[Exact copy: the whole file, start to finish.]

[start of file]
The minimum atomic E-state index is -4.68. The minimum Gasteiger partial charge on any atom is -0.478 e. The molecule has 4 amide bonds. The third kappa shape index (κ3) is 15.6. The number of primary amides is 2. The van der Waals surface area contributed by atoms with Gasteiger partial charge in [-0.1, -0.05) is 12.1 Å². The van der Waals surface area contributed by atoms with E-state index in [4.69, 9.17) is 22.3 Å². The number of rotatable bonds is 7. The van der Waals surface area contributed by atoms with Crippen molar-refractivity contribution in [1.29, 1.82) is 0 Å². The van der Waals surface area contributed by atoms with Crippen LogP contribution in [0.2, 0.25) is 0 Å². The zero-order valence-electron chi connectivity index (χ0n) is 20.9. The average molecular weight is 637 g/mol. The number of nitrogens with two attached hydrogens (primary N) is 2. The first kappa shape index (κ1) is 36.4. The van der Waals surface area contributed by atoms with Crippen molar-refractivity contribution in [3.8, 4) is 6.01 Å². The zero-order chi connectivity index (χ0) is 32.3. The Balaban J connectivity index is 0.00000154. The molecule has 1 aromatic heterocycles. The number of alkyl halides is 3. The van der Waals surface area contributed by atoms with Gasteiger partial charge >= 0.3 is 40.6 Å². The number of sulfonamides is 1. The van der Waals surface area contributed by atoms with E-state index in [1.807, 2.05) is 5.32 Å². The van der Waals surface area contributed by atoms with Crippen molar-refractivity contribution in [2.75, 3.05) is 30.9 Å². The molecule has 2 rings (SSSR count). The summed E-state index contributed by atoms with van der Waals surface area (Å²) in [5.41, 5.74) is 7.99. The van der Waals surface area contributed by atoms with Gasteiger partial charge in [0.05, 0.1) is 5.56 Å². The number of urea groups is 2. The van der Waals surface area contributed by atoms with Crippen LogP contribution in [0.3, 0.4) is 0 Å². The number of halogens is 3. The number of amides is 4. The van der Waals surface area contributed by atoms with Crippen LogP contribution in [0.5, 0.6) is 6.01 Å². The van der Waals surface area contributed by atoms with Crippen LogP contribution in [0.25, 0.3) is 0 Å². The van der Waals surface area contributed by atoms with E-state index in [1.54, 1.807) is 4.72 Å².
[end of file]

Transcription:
The minimum atomic E-state index is -4.68. The minimum Gasteiger partial charge on any atom is -0.478 e. The molecule has 4 amide bonds. The third kappa shape index (κ3) is 15.6. The number of primary amides is 2. The van der Waals surface area contributed by atoms with Gasteiger partial charge in [-0.1, -0.05) is 12.1 Å². The van der Waals surface area contributed by atoms with E-state index in [4.69, 9.17) is 22.3 Å². The number of rotatable bonds is 7. The van der Waals surface area contributed by atoms with Crippen molar-refractivity contribution in [1.29, 1.82) is 0 Å². The van der Waals surface area contributed by atoms with Crippen LogP contribution in [0.2, 0.25) is 0 Å². The zero-order valence-electron chi connectivity index (χ0n) is 20.9. The average molecular weight is 637 g/mol. The number of nitrogens with two attached hydrogens (primary N) is 2. The first kappa shape index (κ1) is 36.4. The van der Waals surface area contributed by atoms with Crippen molar-refractivity contribution in [3.8, 4) is 6.01 Å². The zero-order chi connectivity index (χ0) is 32.3. The Balaban J connectivity index is 0.00000154. The molecule has 1 aromatic heterocycles. The number of alkyl halides is 3. The van der Waals surface area contributed by atoms with Gasteiger partial charge >= 0.3 is 40.6 Å². The number of sulfonamides is 1. The van der Waals surface area contributed by atoms with E-state index in [1.807, 2.05) is 5.32 Å². The van der Waals surface area contributed by atoms with Crippen molar-refractivity contribution in [2.75, 3.05) is 30.9 Å². The molecule has 2 rings (SSSR count). The summed E-state index contributed by atoms with van der Waals surface area (Å²) in [5.41, 5.74) is 7.99. The van der Waals surface area contributed by atoms with Gasteiger partial charge in [0.05, 0.1) is 5.56 Å². The number of urea groups is 2. The van der Waals surface area contributed by atoms with Crippen LogP contribution in [0.3, 0.4) is 0 Å². The number of halogens is 3. The number of amides is 4. The van der Waals surface area contributed by atoms with Crippen LogP contribution in [0.5, 0.6) is 6.01 Å². The van der Waals surface area contributed by atoms with Crippen LogP contribution in [0.25, 0.3) is 0 Å². The van der Waals surface area contributed by atoms with E-state index in [1.54, 1.807) is 4.72 Å².